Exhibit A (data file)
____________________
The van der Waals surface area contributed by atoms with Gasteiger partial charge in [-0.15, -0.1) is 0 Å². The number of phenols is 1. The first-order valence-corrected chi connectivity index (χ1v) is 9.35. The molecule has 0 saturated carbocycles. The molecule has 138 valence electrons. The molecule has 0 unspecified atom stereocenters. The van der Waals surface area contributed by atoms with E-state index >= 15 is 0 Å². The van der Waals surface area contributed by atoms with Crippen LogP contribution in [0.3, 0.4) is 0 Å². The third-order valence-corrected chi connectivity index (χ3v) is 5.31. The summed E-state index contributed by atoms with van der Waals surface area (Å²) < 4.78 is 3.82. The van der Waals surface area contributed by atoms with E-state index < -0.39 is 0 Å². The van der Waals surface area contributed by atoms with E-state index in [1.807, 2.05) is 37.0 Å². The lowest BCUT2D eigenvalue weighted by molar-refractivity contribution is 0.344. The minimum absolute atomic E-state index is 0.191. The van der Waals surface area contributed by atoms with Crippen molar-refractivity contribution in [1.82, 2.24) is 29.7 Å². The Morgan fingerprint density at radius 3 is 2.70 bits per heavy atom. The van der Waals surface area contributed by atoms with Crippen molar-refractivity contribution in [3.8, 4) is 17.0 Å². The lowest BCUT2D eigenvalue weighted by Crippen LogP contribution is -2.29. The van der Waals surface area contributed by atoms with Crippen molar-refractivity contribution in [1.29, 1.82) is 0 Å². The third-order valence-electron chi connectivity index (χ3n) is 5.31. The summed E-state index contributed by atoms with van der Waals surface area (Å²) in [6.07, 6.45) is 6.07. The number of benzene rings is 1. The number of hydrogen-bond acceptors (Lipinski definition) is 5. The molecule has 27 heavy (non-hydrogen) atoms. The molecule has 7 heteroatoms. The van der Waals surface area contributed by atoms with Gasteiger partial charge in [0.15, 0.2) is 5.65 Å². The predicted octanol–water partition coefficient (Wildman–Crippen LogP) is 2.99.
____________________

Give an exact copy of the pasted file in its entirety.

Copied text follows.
The van der Waals surface area contributed by atoms with Gasteiger partial charge in [-0.15, -0.1) is 0 Å². The number of phenols is 1. The first-order valence-corrected chi connectivity index (χ1v) is 9.35. The molecule has 0 saturated carbocycles. The molecule has 138 valence electrons. The molecule has 0 unspecified atom stereocenters. The van der Waals surface area contributed by atoms with E-state index >= 15 is 0 Å². The van der Waals surface area contributed by atoms with Crippen LogP contribution in [0.3, 0.4) is 0 Å². The third-order valence-corrected chi connectivity index (χ3v) is 5.31. The summed E-state index contributed by atoms with van der Waals surface area (Å²) < 4.78 is 3.82. The van der Waals surface area contributed by atoms with E-state index < -0.39 is 0 Å². The van der Waals surface area contributed by atoms with E-state index in [1.807, 2.05) is 37.0 Å². The lowest BCUT2D eigenvalue weighted by molar-refractivity contribution is 0.344. The minimum absolute atomic E-state index is 0.191. The van der Waals surface area contributed by atoms with Crippen molar-refractivity contribution in [1.82, 2.24) is 29.7 Å². The Morgan fingerprint density at radius 3 is 2.70 bits per heavy atom. The van der Waals surface area contributed by atoms with Crippen molar-refractivity contribution in [3.8, 4) is 17.0 Å². The lowest BCUT2D eigenvalue weighted by Crippen LogP contribution is -2.29. The van der Waals surface area contributed by atoms with Crippen molar-refractivity contribution in [1.29, 1.82) is 0 Å². The third-order valence-electron chi connectivity index (χ3n) is 5.31. The summed E-state index contributed by atoms with van der Waals surface area (Å²) in [6.07, 6.45) is 6.07. The number of benzene rings is 1. The number of hydrogen-bond acceptors (Lipinski definition) is 5. The molecule has 27 heavy (non-hydrogen) atoms. The molecule has 7 heteroatoms. The van der Waals surface area contributed by atoms with Gasteiger partial charge in [0.15, 0.2) is 5.65 Å². The predicted octanol–water partition coefficient (Wildman–Crippen LogP) is 2.99.